It’s no secret that farmers nationwide oppose the Obama Administration’s 2015 Waters of the U.S. (WOTUS) Rule. As we’ve written here before, the 2015 Rule would significantly expand the area where the federal government has the authority to regulate water. Why? Because under the 2015 Rule many tracts of land would become newly regulated “waters,” even land that is only wet for a couple of hours after it rains.
If implemented, farmers would have to apply for costly federal government permits to engage in even the most basic farming practices on these lands. And there is no guarantee that those permits would be approved. Accordingly, numerous federal lawsuits were filed in 2015, including one brought by American Farm Bureau, in the hopes of stopping the WOTUS Rule.
On Monday, the Supreme Court of the U.S. (SCOTUS) once again waded into the WOTUS Rule waters, issuing an opinion in one of those lawsuits, National Association of Manufacturers v. Department of Defense (NAM). The Court’s decision wasn’t a blockbuster (or a page turner, for that matter). It merely stated that opponents of the Rule had to file their legal challenges in the federal district courts, not the federal appellate courts. That’s the result the opponents of the Rule were hoping for. So, let’s call it a narrow win for farmers and other landowners.
But, ironically, the Court’s decision may be a double-edged sword. To explain why, we’ve got to look back at those 2015 lawsuits we mentioned above.
Remember that, until Monday, opponents of the WOTUS Rule weren’t exactly sure where to file their lawsuits. Should they file in federal district court or federal appellate court? To hedge their bets, multiple lawsuits were filed in both courts. Of the cases filed in federal district court, most were dismissed by federal trial judges who said they didn’t have authority to hear the challenges because the cases should have been—wait for it—filed in the federal appellate courts! But a district court judge in North Dakota said otherwise and blocked the 2015 Rule from taking effect. However, that ruling only applied to 13 states: Alaska, Arizona, Arkansas, Colorado, Idaho, Missouri, Montana, Nebraska, Nevada, New Mexico, North Dakota, South Dakota, and Wyoming. Therefore, North Carolina farmers were not protected by the judge’s order.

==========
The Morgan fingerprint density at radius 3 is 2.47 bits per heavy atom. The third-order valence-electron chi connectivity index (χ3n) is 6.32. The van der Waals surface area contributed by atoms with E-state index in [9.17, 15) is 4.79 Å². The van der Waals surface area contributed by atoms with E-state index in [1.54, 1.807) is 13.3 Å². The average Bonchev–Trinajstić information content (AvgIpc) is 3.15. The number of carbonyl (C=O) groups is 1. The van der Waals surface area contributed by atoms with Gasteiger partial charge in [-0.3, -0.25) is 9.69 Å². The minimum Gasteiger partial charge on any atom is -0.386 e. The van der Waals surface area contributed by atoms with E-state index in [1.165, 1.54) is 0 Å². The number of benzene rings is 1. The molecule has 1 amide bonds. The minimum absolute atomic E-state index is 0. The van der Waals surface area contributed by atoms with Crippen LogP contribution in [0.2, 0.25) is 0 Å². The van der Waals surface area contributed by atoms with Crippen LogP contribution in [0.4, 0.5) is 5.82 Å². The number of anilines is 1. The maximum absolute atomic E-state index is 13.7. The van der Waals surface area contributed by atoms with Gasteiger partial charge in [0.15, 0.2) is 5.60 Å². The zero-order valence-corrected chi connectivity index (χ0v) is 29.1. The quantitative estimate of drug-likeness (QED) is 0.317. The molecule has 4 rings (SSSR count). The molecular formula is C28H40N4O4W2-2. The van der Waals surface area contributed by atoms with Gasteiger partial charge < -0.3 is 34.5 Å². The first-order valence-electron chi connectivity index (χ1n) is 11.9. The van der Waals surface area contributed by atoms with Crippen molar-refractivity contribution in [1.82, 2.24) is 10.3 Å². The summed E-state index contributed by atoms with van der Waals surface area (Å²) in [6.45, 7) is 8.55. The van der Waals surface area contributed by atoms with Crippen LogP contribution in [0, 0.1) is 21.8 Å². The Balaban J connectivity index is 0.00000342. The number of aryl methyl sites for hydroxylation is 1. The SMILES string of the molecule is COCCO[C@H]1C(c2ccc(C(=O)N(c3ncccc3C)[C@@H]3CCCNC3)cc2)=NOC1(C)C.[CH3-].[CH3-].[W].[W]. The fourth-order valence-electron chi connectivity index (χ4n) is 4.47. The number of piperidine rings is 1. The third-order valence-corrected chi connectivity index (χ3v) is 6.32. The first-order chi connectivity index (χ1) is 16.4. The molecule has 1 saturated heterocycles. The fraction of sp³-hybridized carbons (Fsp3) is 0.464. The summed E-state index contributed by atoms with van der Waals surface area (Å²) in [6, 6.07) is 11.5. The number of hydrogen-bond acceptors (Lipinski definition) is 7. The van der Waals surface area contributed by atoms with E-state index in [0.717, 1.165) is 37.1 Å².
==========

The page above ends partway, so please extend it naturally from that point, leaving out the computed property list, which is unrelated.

Meanwhile, the cases filed in the federal appellate courts were consolidated in the Sixth Circuit, U.S. Court of Appeals. The Sixth Circuit ultimately blocked the Rule from taking effect while it wrestled with the procedural question that SCOTUS answered earlier in the week. Unlike the North Dakota decision, the Sixth Circuit’s order took effect nationwide and it has been in effect since October 2015. As a result, North Carolina farmers haven’t had to comply with the 2015 Rule.
But the nationwide order blocking implementation of the 2015 Rule will go away soon. That’s because, at the end of its Monday opinion, SCOTUS sent the NAM case back to Sixth Circuit, directing it to dismiss the all of the cases challenging the rule. If the Sixth Circuit doesn’t have the power to hear those cases, it can’t continue to block the WOTUS Rule. The process of sending NAM back to the Sixth Circuit will take a little over thirty days. So sometime in late February the national stay that has protected North Carolina farmers from the 2015 Rule will evaporate.
Fortunately, in 2017, the Trump Administration took two preliminary steps to stop the WOTUS Rule. First, it drafted a proposed rule that would rescind the 2015 Rule and replace it with the previous version of the regulations. Second, the Administration has also written another proposed rule that would delay the effective date of the 2015 Rule until 2020. If successful, both actions would be good news for farmers—one for the foreseeable future, the other in the short term. Congress could also pass legislation to accelerate the Trump Administration’s efforts. But environmental groups will likely sue to stop the Administration from rescinding the 2015 Rule. That means more litigation and more uncertainty.
For the moment, the ongoing saga of the 2015 WOTUS Rule continues. Stay tuned.